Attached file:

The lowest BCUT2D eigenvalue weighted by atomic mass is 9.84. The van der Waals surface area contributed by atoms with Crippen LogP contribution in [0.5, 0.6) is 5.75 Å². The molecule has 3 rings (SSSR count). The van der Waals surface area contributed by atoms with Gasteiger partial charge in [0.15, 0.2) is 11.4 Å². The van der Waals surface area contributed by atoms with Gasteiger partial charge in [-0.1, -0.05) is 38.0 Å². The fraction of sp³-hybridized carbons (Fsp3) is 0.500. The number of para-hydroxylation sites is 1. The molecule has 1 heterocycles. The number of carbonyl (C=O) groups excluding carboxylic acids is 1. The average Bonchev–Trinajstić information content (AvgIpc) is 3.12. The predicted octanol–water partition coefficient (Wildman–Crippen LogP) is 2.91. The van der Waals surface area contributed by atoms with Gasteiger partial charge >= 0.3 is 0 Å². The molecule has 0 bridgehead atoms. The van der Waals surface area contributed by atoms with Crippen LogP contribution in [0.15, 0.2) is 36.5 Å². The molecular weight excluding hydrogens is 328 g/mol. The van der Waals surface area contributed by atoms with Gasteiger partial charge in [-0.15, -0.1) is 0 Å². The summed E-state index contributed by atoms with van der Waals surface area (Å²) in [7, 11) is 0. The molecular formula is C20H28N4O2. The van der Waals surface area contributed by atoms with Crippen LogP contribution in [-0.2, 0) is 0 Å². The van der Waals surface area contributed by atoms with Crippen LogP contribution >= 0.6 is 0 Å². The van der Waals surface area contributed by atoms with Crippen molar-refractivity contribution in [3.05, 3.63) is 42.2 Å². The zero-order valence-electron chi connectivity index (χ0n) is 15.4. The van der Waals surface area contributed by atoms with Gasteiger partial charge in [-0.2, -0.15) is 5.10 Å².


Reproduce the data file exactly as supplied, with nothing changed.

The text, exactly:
The lowest BCUT2D eigenvalue weighted by atomic mass is 9.84. The van der Waals surface area contributed by atoms with Crippen LogP contribution in [0.5, 0.6) is 5.75 Å². The molecule has 3 rings (SSSR count). The van der Waals surface area contributed by atoms with Gasteiger partial charge in [0.15, 0.2) is 11.4 Å². The van der Waals surface area contributed by atoms with Gasteiger partial charge in [-0.1, -0.05) is 38.0 Å². The fraction of sp³-hybridized carbons (Fsp3) is 0.500. The number of para-hydroxylation sites is 1. The molecule has 1 heterocycles. The number of carbonyl (C=O) groups excluding carboxylic acids is 1. The average Bonchev–Trinajstić information content (AvgIpc) is 3.12. The predicted octanol–water partition coefficient (Wildman–Crippen LogP) is 2.91. The van der Waals surface area contributed by atoms with Gasteiger partial charge >= 0.3 is 0 Å². The molecule has 0 bridgehead atoms. The van der Waals surface area contributed by atoms with Crippen LogP contribution in [0.15, 0.2) is 36.5 Å². The molecular weight excluding hydrogens is 328 g/mol. The van der Waals surface area contributed by atoms with Gasteiger partial charge in [-0.15, -0.1) is 0 Å². The summed E-state index contributed by atoms with van der Waals surface area (Å²) in [7, 11) is 0. The molecular formula is C20H28N4O2. The van der Waals surface area contributed by atoms with Crippen LogP contribution in [-0.2, 0) is 0 Å². The van der Waals surface area contributed by atoms with Crippen LogP contribution >= 0.6 is 0 Å². The van der Waals surface area contributed by atoms with Crippen molar-refractivity contribution in [3.05, 3.63) is 42.2 Å². The zero-order valence-electron chi connectivity index (χ0n) is 15.4. The van der Waals surface area contributed by atoms with Gasteiger partial charge in [-0.2, -0.15) is 5.10 Å².